CHIEF Minister Tony Brown has defended his decision not to intervene in the escalating post dispute.
Postal workers – 272 out of 450 in total – have until next Wednesday (March 16) to vote on strike action.
The Communication Workers’ Union and Post Office chiefs have been locked in talks since last April, when staff were told there would be no pay rise due to the government’s pay freeze.
Last week Mr Brown told iomtoday in an emailed statement his involvement would be ‘inappropriate’, saying: ‘I have every faith that the board of Isle of Man Post Office are dealing with this matter appropriately.’
But he refused to comment on why it was inappropriate, because he was due to face questioning on the issue in the House of Keys.
Following Tuesday’s sitting, where it was revealed 14 Post Office staff received incremental wage increases last year, the Examiner contacted him again to ask for his reasons.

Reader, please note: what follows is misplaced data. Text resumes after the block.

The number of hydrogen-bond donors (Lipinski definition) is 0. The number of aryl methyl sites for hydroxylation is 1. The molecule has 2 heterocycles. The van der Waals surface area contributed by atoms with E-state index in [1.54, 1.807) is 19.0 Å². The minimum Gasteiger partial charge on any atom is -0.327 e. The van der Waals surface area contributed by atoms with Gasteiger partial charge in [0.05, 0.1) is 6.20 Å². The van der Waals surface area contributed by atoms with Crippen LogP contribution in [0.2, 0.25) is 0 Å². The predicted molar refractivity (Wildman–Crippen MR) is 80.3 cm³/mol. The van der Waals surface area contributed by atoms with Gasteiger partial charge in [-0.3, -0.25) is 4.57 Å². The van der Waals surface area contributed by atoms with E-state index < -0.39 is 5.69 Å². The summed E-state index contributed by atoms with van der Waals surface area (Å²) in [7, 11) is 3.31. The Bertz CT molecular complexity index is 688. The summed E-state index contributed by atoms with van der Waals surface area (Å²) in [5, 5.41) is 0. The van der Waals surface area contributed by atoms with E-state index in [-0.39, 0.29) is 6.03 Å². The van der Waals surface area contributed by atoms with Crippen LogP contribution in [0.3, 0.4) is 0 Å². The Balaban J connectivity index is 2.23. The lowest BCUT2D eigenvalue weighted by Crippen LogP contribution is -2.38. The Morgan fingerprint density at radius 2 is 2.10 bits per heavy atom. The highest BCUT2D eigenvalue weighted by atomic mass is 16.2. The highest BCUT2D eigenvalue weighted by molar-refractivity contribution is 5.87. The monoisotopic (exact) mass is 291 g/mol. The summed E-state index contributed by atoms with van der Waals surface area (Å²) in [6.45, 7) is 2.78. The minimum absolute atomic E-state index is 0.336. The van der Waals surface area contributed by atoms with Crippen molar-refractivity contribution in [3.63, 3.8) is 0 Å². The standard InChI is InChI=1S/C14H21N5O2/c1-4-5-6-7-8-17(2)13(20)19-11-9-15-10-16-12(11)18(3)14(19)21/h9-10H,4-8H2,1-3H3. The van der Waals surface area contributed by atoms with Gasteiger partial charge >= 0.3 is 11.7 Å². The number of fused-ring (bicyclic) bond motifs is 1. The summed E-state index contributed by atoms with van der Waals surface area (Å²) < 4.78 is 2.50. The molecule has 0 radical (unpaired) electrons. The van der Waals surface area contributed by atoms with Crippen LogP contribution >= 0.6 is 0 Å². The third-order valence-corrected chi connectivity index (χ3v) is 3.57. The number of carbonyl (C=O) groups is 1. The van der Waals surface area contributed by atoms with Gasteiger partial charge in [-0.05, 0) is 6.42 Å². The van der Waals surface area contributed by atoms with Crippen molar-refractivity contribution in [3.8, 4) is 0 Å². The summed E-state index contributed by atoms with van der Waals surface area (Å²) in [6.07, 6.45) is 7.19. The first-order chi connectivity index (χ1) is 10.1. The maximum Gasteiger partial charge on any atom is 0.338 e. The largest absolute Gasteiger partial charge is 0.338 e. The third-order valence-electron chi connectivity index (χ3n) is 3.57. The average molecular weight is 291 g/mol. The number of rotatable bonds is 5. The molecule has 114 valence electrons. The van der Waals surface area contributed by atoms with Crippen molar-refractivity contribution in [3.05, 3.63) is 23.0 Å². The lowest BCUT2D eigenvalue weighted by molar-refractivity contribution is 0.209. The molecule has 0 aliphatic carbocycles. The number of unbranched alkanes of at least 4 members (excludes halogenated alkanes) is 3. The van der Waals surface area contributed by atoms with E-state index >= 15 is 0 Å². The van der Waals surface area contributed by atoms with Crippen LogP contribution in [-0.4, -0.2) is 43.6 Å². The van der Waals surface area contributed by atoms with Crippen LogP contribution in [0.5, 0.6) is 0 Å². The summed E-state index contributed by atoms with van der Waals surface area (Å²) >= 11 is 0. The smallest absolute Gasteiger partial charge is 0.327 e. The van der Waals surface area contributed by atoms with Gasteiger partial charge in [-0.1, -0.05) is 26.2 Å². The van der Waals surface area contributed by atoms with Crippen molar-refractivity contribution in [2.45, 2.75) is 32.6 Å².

‘As I said in the House of Keys, government policy is clear,’ he said.
‘The salary budgets of the public sector are frozen so there is no extra money to pay for any pay increases if in fact that was to be allowed.
‘There has not been an increase for the last year or so and there has not been an increase this year.
‘That determines the money available to boards.’
When asked whether he thought it was in the national interest for him to intervene, he said: ‘No. Staff are going through a process that is open to them therefore there is no need for me to become involved in this matter.’
When asked whether he thought it was in the island’s best interest to avoid a postal strike, he said: ‘There is no need to get involved in this matter. I have every faith in the management and chairman of the board to deal with the matter responsibly.’
He added: ‘The government is being advised of the situation, therefore there is no need for the chief minister to get involved.
‘It’s a straight forward issue. There’s a clear policy.
‘Workers, as is their right, are having a ballot. We await the outcome of this matter. There is no need to get involved in this matter.’
CWU assistant secretary Terry Pullinger said he would welcome Mr Brown’s help in resolving the row.
The Post Office declined to comment.